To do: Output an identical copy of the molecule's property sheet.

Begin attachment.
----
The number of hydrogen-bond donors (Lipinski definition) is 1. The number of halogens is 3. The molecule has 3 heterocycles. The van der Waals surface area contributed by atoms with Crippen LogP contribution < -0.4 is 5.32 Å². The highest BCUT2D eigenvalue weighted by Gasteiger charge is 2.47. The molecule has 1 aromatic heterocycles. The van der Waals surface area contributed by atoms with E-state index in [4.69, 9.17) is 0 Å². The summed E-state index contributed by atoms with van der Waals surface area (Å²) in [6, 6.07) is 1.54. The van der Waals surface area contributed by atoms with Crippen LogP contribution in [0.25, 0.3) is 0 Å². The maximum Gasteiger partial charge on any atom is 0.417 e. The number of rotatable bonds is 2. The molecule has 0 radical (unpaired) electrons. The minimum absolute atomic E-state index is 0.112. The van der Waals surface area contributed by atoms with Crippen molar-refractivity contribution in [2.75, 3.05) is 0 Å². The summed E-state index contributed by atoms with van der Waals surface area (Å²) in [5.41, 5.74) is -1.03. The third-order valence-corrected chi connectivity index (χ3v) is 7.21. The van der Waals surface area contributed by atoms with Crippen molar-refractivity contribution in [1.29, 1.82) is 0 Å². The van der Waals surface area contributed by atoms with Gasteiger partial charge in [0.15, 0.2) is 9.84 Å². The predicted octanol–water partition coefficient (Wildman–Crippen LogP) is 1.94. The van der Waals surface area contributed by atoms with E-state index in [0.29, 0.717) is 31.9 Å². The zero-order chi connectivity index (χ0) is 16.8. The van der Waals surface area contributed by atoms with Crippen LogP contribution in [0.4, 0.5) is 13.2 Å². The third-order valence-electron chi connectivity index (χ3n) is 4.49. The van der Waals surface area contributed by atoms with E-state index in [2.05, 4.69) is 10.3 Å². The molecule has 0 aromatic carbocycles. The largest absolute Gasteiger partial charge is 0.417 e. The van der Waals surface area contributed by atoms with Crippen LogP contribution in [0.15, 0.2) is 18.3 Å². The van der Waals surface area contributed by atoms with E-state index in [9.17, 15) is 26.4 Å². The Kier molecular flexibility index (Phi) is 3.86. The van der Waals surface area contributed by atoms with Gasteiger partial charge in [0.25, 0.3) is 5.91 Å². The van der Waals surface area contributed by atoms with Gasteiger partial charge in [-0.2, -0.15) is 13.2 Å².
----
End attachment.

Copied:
The number of hydrogen-bond donors (Lipinski definition) is 1. The number of halogens is 3. The molecule has 3 heterocycles. The van der Waals surface area contributed by atoms with Crippen LogP contribution < -0.4 is 5.32 Å². The highest BCUT2D eigenvalue weighted by Gasteiger charge is 2.47. The molecule has 1 aromatic heterocycles. The van der Waals surface area contributed by atoms with E-state index in [4.69, 9.17) is 0 Å². The summed E-state index contributed by atoms with van der Waals surface area (Å²) in [6, 6.07) is 1.54. The van der Waals surface area contributed by atoms with Crippen LogP contribution in [0.25, 0.3) is 0 Å². The maximum Gasteiger partial charge on any atom is 0.417 e. The number of rotatable bonds is 2. The molecule has 0 radical (unpaired) electrons. The minimum absolute atomic E-state index is 0.112. The van der Waals surface area contributed by atoms with Crippen molar-refractivity contribution in [2.75, 3.05) is 0 Å². The summed E-state index contributed by atoms with van der Waals surface area (Å²) in [5.41, 5.74) is -1.03. The third-order valence-corrected chi connectivity index (χ3v) is 7.21. The van der Waals surface area contributed by atoms with Crippen molar-refractivity contribution in [1.29, 1.82) is 0 Å². The van der Waals surface area contributed by atoms with Gasteiger partial charge in [0.15, 0.2) is 9.84 Å². The predicted octanol–water partition coefficient (Wildman–Crippen LogP) is 1.94. The van der Waals surface area contributed by atoms with E-state index in [0.29, 0.717) is 31.9 Å². The zero-order chi connectivity index (χ0) is 16.8. The van der Waals surface area contributed by atoms with Crippen LogP contribution in [0.4, 0.5) is 13.2 Å². The third-order valence-electron chi connectivity index (χ3n) is 4.49. The van der Waals surface area contributed by atoms with E-state index in [2.05, 4.69) is 10.3 Å². The molecule has 0 aromatic carbocycles. The largest absolute Gasteiger partial charge is 0.417 e. The van der Waals surface area contributed by atoms with Crippen LogP contribution in [0.15, 0.2) is 18.3 Å². The van der Waals surface area contributed by atoms with E-state index in [9.17, 15) is 26.4 Å². The Kier molecular flexibility index (Phi) is 3.86. The van der Waals surface area contributed by atoms with Gasteiger partial charge in [0.25, 0.3) is 5.91 Å². The van der Waals surface area contributed by atoms with Gasteiger partial charge in [-0.2, -0.15) is 13.2 Å².